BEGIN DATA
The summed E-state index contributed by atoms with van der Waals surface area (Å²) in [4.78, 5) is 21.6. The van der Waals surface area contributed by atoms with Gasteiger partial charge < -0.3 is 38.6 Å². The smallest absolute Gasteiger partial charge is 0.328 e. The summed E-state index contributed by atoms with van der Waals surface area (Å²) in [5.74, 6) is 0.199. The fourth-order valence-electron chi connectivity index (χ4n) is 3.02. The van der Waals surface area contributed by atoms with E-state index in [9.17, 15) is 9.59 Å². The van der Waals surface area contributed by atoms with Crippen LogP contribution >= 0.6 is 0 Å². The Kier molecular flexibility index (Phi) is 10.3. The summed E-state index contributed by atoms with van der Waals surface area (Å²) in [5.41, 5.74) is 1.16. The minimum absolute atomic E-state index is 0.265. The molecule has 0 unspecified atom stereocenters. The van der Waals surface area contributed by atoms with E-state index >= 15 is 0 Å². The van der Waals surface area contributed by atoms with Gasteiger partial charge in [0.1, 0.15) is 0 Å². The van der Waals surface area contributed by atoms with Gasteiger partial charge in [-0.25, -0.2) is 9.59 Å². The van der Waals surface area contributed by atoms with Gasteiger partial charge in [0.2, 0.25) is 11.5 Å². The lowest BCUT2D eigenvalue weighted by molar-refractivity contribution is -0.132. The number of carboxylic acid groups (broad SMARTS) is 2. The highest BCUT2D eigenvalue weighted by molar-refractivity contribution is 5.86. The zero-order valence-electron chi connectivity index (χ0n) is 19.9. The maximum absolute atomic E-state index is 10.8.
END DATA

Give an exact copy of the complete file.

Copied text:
The summed E-state index contributed by atoms with van der Waals surface area (Å²) in [4.78, 5) is 21.6. The van der Waals surface area contributed by atoms with Gasteiger partial charge < -0.3 is 38.6 Å². The smallest absolute Gasteiger partial charge is 0.328 e. The summed E-state index contributed by atoms with van der Waals surface area (Å²) in [5.74, 6) is 0.199. The fourth-order valence-electron chi connectivity index (χ4n) is 3.02. The van der Waals surface area contributed by atoms with E-state index in [9.17, 15) is 9.59 Å². The van der Waals surface area contributed by atoms with Crippen LogP contribution >= 0.6 is 0 Å². The Kier molecular flexibility index (Phi) is 10.3. The summed E-state index contributed by atoms with van der Waals surface area (Å²) in [5.41, 5.74) is 1.16. The minimum absolute atomic E-state index is 0.265. The molecule has 0 unspecified atom stereocenters. The van der Waals surface area contributed by atoms with E-state index >= 15 is 0 Å². The van der Waals surface area contributed by atoms with Gasteiger partial charge in [0.1, 0.15) is 0 Å². The van der Waals surface area contributed by atoms with Gasteiger partial charge in [-0.25, -0.2) is 9.59 Å². The van der Waals surface area contributed by atoms with Gasteiger partial charge in [0.2, 0.25) is 11.5 Å². The lowest BCUT2D eigenvalue weighted by molar-refractivity contribution is -0.132. The number of carboxylic acid groups (broad SMARTS) is 2. The highest BCUT2D eigenvalue weighted by molar-refractivity contribution is 5.86. The zero-order valence-electron chi connectivity index (χ0n) is 19.9. The maximum absolute atomic E-state index is 10.8.